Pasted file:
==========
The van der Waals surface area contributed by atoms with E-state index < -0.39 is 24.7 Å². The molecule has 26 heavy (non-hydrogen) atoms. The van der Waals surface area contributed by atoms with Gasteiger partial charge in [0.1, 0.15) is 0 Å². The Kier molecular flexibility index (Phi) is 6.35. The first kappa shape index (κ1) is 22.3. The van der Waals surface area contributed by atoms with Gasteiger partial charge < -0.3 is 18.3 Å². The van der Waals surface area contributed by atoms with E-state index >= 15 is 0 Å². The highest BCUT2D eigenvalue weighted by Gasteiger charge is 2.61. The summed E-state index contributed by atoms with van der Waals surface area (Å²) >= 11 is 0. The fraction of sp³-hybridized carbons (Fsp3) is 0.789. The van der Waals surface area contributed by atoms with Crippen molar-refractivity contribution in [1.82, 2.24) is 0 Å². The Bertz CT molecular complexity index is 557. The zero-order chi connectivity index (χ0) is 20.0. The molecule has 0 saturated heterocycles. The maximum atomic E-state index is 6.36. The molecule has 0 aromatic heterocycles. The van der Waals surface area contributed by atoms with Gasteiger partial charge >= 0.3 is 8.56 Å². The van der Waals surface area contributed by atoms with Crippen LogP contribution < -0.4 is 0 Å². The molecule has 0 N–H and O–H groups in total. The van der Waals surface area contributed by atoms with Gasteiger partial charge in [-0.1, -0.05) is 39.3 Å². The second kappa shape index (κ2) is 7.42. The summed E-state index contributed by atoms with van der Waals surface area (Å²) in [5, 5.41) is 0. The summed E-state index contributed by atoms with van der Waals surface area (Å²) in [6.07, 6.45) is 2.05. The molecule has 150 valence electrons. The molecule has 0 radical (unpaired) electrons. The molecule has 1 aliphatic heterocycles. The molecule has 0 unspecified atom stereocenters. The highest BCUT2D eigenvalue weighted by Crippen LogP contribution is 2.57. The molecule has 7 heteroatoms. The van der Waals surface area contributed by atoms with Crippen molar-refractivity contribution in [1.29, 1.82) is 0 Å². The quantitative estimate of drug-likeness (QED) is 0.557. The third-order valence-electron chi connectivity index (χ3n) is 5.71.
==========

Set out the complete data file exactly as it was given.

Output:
The van der Waals surface area contributed by atoms with E-state index < -0.39 is 24.7 Å². The molecule has 26 heavy (non-hydrogen) atoms. The van der Waals surface area contributed by atoms with Gasteiger partial charge in [0.1, 0.15) is 0 Å². The Kier molecular flexibility index (Phi) is 6.35. The first kappa shape index (κ1) is 22.3. The van der Waals surface area contributed by atoms with Gasteiger partial charge < -0.3 is 18.3 Å². The van der Waals surface area contributed by atoms with E-state index >= 15 is 0 Å². The highest BCUT2D eigenvalue weighted by Gasteiger charge is 2.61. The summed E-state index contributed by atoms with van der Waals surface area (Å²) >= 11 is 0. The fraction of sp³-hybridized carbons (Fsp3) is 0.789. The van der Waals surface area contributed by atoms with Crippen molar-refractivity contribution in [1.82, 2.24) is 0 Å². The Bertz CT molecular complexity index is 557. The zero-order chi connectivity index (χ0) is 20.0. The molecule has 0 saturated heterocycles. The maximum atomic E-state index is 6.36. The molecule has 0 aromatic heterocycles. The van der Waals surface area contributed by atoms with Gasteiger partial charge >= 0.3 is 8.56 Å². The van der Waals surface area contributed by atoms with Crippen LogP contribution < -0.4 is 0 Å². The molecule has 0 N–H and O–H groups in total. The van der Waals surface area contributed by atoms with Gasteiger partial charge in [-0.1, -0.05) is 39.3 Å². The second kappa shape index (κ2) is 7.42. The summed E-state index contributed by atoms with van der Waals surface area (Å²) in [5, 5.41) is 0. The summed E-state index contributed by atoms with van der Waals surface area (Å²) in [6.07, 6.45) is 2.05. The molecule has 150 valence electrons. The molecule has 0 radical (unpaired) electrons. The molecule has 1 aliphatic heterocycles. The molecule has 0 unspecified atom stereocenters. The highest BCUT2D eigenvalue weighted by Crippen LogP contribution is 2.57. The molecule has 7 heteroatoms. The van der Waals surface area contributed by atoms with Crippen molar-refractivity contribution in [1.29, 1.82) is 0 Å². The quantitative estimate of drug-likeness (QED) is 0.557. The third-order valence-electron chi connectivity index (χ3n) is 5.71.